Roland KR 570 restoration issues

I recently obtained a free curbside KR 570 in great cosmetic condition. This is my first synth, but not first diy project. After disassembly, I find that 81 out of 88 hammers are cracked, with two in pieces, and several more on the way. As it is hard completely close cracks by squeezing together, it appears that this plastic shrinks after a couple of decades, and then cracks easily. I tried Loctite gel superglue on one hammer with cracks and it flowed in and between the lead weights and plastic overlay in some areas suggesting this might be adequate. It looks like a decade ago, one could get a complete set from Roland for about $300, but nowadays, it seems like the going rate is more like $1,000 for parts of unknown age on eBay. Since this was a free instrument, I don’t mind less than perfect repairs, if they hold up for a couple of years while I get acquainted.

Does anyone know what plastic is used - high density polyethylene, polypropylene, nylon Kel F, etc?

Does anyone know what glue is optimal?

Has anyone tried cutting a jig out of wood to fit around the hammer top and bottom edges to hold things in the correct orientation while clamping while glueing?

The felts are quite depressed for the keys in the center of the keyboard. I have ordered the 1129 felts for the key stops, but the lift and hammer felts are currently out of stock.

Has anyone had success with using a razor blade to carefully remove a felt and then shift it right or left to bring the unused surface in position? Would Scotch double-stick tape work to re-seat or would contact cement be better?

The previous owner said it worked fine except for the broken hammer keys, so I am expecting the electronics to be OK, with perhaps an issue or two with dirty potentiometers that I might be able to restore with Deoxit.

Or should I just harvest spare parts, junk the rest, and buy a new keyboard?

Fixing this really depends on how much time or money you want to spend. Gluing the hammers is easy, just use 5 minute epoxy glue. The hammers look like typical ABS plastic. If you can, place the hammer in a small vice or some other jig to hold the cracked part closed, and cover both sides of the cracks with epoxy.

Hot glues or cyanoacrylate glues need to penetrate the material to bond well, but they don’t penetrate ABS plastics, they just sit on the surface. If you need to spot glue to hold the piece together that is ok, but then cover the crack completely in epoxy.

The best place to buy epoxy’s is fiberglass, boat repair, industrial plastics and supply shops. Next is hobby stores, or stores that sell radio controlled models. Small volumes of epoxy’s are usually much cheaper there. Some industrial supply stores have epoxy that mixes in a two part plunger style with a mixing syringe… If you use that type you must use all of it within the time limit (between 5 minute to 30 minutes) or the nozzle will glue shut and whatever remains in the plungers is wasted. Under no circumstances use any glues from a a dollar store! They are all time expired.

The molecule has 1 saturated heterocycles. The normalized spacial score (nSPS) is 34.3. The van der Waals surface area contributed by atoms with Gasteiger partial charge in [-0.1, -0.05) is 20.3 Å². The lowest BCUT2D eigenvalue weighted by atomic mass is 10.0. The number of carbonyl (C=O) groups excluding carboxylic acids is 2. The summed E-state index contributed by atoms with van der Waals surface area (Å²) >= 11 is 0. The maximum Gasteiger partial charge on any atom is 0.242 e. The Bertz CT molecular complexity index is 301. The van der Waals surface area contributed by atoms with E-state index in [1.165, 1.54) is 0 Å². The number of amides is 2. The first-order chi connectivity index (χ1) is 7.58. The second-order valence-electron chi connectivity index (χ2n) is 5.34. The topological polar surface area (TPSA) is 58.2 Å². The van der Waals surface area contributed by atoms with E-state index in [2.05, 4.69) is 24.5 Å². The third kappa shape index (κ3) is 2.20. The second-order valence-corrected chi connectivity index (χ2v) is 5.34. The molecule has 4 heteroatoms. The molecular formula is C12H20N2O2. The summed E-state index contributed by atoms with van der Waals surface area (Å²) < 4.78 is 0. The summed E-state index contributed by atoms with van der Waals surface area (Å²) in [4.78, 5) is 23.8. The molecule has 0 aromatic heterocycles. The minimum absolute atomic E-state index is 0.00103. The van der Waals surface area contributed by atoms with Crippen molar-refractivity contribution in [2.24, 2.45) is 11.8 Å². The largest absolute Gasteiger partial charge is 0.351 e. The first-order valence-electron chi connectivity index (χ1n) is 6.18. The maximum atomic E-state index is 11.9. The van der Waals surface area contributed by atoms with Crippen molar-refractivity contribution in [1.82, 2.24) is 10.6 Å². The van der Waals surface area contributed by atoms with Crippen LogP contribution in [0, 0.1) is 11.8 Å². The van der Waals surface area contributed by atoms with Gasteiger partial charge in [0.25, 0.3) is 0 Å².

Try to keep the volume of epoxy used consistent between all keys repaired. Epoxy has a weight to it that can, if your sensitive to it, change the weighting of each key. Example, Some keys with too much epoxy on them may not come back up after being pressed, while the key next to it with minimal epoxy may be much lighter and respond quicker to presses.

Experiment with a few keys first, its always cheaper to replace just a few experiments than the whole thing. If you really love the piano, then a replacement set may be the better option.

Thanks much for your detailed reply! I the mean time, I have been (perhaps unfortunately, as you explain) glueing up the hammers with Loctite superglue. There are a lot of experiments underway, as 81/88 keys were cracked. What I feared was that 5 min epoxy would be too viscous to wick between the weights and the surrounding plastic very far before it sets, and I also worried that just gluing the crack edges would not be strong enough to keep the crack from reopening once clamping was released (but never did the experiment). The thinner cyanoacrylic glue penetrated and wicked by capillary action between nearly the entire surface of the weights and the surrounding plastic. While this joint may still be weaker than epoxy, I am hoping that the large surface area may provide enough strength to hold up. I did make wood jigs the same shape as uncracked hammer profiles and use these to generate parallel clamping surfaces for my screw clamps. Clamps are left in place overnight. I am over 50% finished and can detect no difference in action attributable to height differences - possibly due to cyanoacrylic being lighter than epoxy. Abut a third of the hammers have cracks that have not opened significantly and are glued without clamping.